Monday, January 25, 2010

See What I'm Up Against?

Okay, you probably all know the stories of the Texas Education Board's attempts to change the state's social studies curriculum to "downplay the contributions of civil rights leaders, minimiz[e] an 'emphasis on multiculturalism,' and try to 'exonerate' Joe McCarthy." (Follow the links in that article for more details). The Texas Freedom Network has accused the board--comprised of 10 Republicans and 5 Democrats--of "blatant politicization of social studies curriculum."

Well, here comes a new highlight of their efforts:

What do the authors of the children's book Brown Bear, Brown Bear, What Do You See? and a 2008 book called Ethical Marxism: The Categorical Imperative of Liberation have in common?

Both are named Bill Martin and, for now, neither is being added to Texas schoolbooks.

In its haste to sort out the state's social studies curriculum standards this month, the State Board of Education tossed children's author Martin, who died in 2004, from a proposal for the third-grade section. Board member Pat Hardy, R-Weatherford, who made the motion, cited books he had written for adults that contain "very strong critiques of capitalism and the American system."

Trouble is, the Bill Martin Jr. who wrote the Brown Bear series never wrote anything political, unless you count a book that taught kids how to say the Pledge of Allegiance, his friends said. The book on Marxism was written by Bill Martin, a philosophy professor at DePaul University in Chicago.

The Texas students subjected to years of what I call "only-white-men-and-war-battles-are-important" history are the ones I get in my surveys, fresh out of high school. A good portion of them will already question my ability, authority, teaching style, etc, because I am a woman of color. Combine that hostility with the fact that I teach the survey from a social and cultural history perspective and emphasize "shifting the lens"--viewing an event or era or concept from diverse perspectives--and you get a situation that makes me dread-until-I-am-sick walking into a classroom sometimes.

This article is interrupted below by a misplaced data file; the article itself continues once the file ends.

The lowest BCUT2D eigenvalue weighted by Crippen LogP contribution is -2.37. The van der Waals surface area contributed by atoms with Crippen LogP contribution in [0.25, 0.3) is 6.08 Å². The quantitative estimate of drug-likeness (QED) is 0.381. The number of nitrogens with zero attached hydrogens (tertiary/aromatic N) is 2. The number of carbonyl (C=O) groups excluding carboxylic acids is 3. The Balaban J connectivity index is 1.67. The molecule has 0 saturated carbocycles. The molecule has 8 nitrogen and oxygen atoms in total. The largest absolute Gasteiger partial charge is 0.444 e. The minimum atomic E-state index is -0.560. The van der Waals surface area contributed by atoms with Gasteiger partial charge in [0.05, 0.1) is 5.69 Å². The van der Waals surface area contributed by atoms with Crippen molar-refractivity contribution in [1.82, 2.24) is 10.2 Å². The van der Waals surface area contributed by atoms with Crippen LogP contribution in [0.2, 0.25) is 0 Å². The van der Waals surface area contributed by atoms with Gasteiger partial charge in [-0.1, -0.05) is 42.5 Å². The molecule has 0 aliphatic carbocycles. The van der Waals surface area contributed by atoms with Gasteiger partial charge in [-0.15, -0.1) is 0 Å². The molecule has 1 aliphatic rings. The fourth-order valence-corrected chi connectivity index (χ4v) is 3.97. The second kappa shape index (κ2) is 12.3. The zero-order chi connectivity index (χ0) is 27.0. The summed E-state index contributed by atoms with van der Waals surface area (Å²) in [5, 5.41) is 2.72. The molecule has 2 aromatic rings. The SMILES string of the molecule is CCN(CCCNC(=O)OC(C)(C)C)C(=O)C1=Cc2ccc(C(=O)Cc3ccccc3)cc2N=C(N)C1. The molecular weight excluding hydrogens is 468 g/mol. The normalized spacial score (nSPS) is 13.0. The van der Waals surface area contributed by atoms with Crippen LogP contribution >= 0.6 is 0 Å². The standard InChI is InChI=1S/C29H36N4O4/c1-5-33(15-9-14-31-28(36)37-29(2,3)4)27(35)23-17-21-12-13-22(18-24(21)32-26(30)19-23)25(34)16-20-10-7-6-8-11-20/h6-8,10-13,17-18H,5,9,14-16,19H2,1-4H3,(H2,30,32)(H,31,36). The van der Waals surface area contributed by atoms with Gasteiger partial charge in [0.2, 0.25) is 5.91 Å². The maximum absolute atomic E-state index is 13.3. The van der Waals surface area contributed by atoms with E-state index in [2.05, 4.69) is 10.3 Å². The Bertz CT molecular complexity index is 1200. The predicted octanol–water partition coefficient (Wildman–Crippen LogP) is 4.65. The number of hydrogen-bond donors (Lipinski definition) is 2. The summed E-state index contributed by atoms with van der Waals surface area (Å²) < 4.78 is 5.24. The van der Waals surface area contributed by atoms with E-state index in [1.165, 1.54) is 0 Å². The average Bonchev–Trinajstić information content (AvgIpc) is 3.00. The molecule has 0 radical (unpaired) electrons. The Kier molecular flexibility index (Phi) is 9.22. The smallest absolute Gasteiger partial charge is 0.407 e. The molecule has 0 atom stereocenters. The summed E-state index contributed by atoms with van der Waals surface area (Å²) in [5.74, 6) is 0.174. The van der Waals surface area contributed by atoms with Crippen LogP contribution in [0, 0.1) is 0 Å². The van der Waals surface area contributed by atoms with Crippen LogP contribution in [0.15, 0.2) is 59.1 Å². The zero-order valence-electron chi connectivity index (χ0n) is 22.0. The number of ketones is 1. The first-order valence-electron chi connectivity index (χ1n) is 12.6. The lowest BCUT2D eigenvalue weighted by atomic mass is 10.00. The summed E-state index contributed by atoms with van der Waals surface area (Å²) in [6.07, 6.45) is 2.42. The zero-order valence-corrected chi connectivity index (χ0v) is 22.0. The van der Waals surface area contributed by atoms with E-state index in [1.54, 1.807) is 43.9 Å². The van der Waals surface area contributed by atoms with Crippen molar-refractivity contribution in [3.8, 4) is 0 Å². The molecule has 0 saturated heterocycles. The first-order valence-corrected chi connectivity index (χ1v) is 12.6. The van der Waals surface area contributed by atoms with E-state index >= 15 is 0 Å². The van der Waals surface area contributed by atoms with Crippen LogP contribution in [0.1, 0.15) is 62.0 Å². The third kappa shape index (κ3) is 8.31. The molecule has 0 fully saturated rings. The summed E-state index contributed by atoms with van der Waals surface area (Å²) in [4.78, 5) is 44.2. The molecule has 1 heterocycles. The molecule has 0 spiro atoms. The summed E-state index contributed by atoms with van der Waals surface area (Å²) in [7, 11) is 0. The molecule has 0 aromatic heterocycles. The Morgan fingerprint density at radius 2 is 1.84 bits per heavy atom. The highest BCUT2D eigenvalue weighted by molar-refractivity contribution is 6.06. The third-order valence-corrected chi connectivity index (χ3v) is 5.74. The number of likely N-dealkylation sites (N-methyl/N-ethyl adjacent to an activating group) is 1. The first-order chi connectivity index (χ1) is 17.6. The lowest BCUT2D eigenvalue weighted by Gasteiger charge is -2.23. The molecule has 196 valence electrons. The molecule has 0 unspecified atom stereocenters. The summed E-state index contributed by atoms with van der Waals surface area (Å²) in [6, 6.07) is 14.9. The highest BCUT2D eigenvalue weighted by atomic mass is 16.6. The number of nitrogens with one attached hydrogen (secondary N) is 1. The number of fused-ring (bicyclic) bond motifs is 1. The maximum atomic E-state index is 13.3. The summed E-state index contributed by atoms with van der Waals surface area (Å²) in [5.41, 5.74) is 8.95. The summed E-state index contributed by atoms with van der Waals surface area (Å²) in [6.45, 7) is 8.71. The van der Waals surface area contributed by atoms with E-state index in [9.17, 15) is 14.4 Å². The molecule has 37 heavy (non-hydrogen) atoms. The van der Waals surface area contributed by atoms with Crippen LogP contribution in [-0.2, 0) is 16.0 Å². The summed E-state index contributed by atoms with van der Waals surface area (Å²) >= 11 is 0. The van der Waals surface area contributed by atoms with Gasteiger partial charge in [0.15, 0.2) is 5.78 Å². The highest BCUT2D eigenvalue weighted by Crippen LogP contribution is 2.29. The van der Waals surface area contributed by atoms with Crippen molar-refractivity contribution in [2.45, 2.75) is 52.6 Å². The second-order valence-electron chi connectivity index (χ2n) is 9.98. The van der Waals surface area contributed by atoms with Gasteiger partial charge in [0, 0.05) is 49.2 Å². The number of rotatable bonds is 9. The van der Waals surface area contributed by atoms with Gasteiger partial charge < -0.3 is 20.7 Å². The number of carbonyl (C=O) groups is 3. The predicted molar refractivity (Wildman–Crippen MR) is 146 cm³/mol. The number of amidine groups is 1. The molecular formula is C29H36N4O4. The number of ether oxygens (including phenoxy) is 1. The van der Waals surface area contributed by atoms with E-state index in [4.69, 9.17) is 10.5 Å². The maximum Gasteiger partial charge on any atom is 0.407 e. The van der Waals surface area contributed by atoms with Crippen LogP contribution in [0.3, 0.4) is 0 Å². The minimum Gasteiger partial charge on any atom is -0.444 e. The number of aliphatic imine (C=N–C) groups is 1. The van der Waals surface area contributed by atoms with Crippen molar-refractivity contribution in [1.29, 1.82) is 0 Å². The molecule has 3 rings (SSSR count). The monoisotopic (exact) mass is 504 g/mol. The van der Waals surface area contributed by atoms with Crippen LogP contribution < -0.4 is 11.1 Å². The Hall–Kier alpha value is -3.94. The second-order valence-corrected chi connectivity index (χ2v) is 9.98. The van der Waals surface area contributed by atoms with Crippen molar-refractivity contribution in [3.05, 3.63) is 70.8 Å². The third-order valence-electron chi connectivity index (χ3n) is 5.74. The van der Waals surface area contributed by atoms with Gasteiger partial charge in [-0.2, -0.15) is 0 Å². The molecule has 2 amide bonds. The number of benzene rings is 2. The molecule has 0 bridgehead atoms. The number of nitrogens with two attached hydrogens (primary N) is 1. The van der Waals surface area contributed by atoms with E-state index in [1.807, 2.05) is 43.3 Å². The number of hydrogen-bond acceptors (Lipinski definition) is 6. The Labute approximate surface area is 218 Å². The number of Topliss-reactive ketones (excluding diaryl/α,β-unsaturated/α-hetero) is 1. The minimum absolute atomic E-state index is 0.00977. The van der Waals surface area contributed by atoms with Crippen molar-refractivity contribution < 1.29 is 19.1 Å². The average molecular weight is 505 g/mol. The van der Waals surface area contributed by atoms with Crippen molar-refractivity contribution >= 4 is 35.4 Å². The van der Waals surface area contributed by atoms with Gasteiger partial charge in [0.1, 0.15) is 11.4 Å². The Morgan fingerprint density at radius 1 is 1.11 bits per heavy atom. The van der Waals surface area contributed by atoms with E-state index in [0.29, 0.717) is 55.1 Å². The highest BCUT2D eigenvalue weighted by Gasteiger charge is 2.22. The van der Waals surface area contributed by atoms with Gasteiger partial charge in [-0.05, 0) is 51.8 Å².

And this does not just affect elle, the historian. It affects elle, the mama, as well. Last week, I wrote on facebook and twitter about experiences my son was having in social studies classes. As one of a few black kids in fifth grade, he notices the other students look at him when black people come up during class (last week it was Harriet Tubman and Cinque of the Amistad). I'd point out that that is partially a result of teaching a history in which black people randomly pop up rather than being understood as an integral part of the story of this country. Of course, that is a reflection of a much larger scale erasure and othering--my son exists not as an individual, but as representative of a group in which one can easily stand in for another.

My son, big admirer of President Barack Obama, was also upset by the fact that his teacher talked negatively about "Obama Healthcare," telling the children that it was going to cost a trillion dollars and that even their grandchildren's children would still be paying for it. I already had an encounter with her when she sent out a short, snippity note about how our school district wouldn't be showing Obama's speech to school children a few months ago (ours was the only district here that didn't--probably speaks volumes).

From my position in the Lone Star State, I have to ask, that fear that conservatives had--that Obama was trying to indoctrinate their children--is that called irony or hypocrisy?

Because I'm really worried about what they're teaching--and not teaching--my son.

2 comments:

Maria said...

As one of a few black kids in fifth grade, he notices the other students look at him when black people come up during class (last week it was Harriet Tubman and Cinque of the Amistad).

My brother described the same phenomenon in his class - he was one of two or three Latin@ kids in his grade school classes, and whenever a Hispanic name or person came up (which happened a lot when studying the colonization of South America), he said everyone in the class would turn to look at him. (He would describe it with an accompanying "sshhhhOOOM" noise, like the whip-pan noise on sitcoms.) He used to hate the sections with a lot of Hispanic characters because he didn't like being the center of so much attention.

quarter-life-crisis said...

This is the very reason I will be developing a love of history/reading into my future children. I hate hearing things like this.

Revelations and ruminations from one southern sistorian...